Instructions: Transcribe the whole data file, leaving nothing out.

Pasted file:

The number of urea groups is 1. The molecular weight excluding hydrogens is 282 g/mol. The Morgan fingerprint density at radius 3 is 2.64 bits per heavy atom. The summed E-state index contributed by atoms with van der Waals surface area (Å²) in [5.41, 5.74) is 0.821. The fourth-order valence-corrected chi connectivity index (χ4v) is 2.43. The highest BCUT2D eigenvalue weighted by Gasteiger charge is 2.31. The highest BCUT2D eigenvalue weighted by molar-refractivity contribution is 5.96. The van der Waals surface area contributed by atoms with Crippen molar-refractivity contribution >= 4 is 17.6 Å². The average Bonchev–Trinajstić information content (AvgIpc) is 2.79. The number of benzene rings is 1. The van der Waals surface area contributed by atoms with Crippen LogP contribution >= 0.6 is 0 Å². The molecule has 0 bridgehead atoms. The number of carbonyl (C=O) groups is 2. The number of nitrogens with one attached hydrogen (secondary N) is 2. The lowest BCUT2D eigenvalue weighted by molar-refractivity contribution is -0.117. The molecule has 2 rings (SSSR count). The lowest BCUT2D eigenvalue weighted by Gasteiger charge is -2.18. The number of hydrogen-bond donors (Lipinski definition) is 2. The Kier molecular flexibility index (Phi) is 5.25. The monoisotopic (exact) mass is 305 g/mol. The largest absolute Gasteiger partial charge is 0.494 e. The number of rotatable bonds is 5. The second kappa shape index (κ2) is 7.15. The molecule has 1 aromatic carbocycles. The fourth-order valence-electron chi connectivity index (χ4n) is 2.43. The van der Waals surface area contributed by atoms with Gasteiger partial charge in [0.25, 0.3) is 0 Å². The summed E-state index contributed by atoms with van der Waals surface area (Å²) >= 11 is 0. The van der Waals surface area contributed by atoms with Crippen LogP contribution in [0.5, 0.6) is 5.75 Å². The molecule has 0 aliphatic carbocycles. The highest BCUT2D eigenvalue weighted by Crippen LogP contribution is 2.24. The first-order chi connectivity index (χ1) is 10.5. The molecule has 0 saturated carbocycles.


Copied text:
The number of urea groups is 1. The molecular weight excluding hydrogens is 282 g/mol. The Morgan fingerprint density at radius 3 is 2.64 bits per heavy atom. The summed E-state index contributed by atoms with van der Waals surface area (Å²) in [5.41, 5.74) is 0.821. The fourth-order valence-corrected chi connectivity index (χ4v) is 2.43. The highest BCUT2D eigenvalue weighted by Gasteiger charge is 2.31. The highest BCUT2D eigenvalue weighted by molar-refractivity contribution is 5.96. The van der Waals surface area contributed by atoms with Crippen molar-refractivity contribution >= 4 is 17.6 Å². The average Bonchev–Trinajstić information content (AvgIpc) is 2.79. The number of benzene rings is 1. The van der Waals surface area contributed by atoms with Crippen LogP contribution >= 0.6 is 0 Å². The molecule has 0 bridgehead atoms. The number of carbonyl (C=O) groups is 2. The number of nitrogens with one attached hydrogen (secondary N) is 2. The lowest BCUT2D eigenvalue weighted by molar-refractivity contribution is -0.117. The molecule has 2 rings (SSSR count). The lowest BCUT2D eigenvalue weighted by Gasteiger charge is -2.18. The number of hydrogen-bond donors (Lipinski definition) is 2. The Kier molecular flexibility index (Phi) is 5.25. The monoisotopic (exact) mass is 305 g/mol. The largest absolute Gasteiger partial charge is 0.494 e. The number of rotatable bonds is 5. The second kappa shape index (κ2) is 7.15. The molecule has 1 aromatic carbocycles. The fourth-order valence-electron chi connectivity index (χ4n) is 2.43. The van der Waals surface area contributed by atoms with Gasteiger partial charge in [0.25, 0.3) is 0 Å². The summed E-state index contributed by atoms with van der Waals surface area (Å²) >= 11 is 0. The van der Waals surface area contributed by atoms with Crippen LogP contribution in [0.5, 0.6) is 5.75 Å². The molecule has 0 aliphatic carbocycles. The highest BCUT2D eigenvalue weighted by Crippen LogP contribution is 2.24. The first-order chi connectivity index (χ1) is 10.5. The molecule has 0 saturated carbocycles.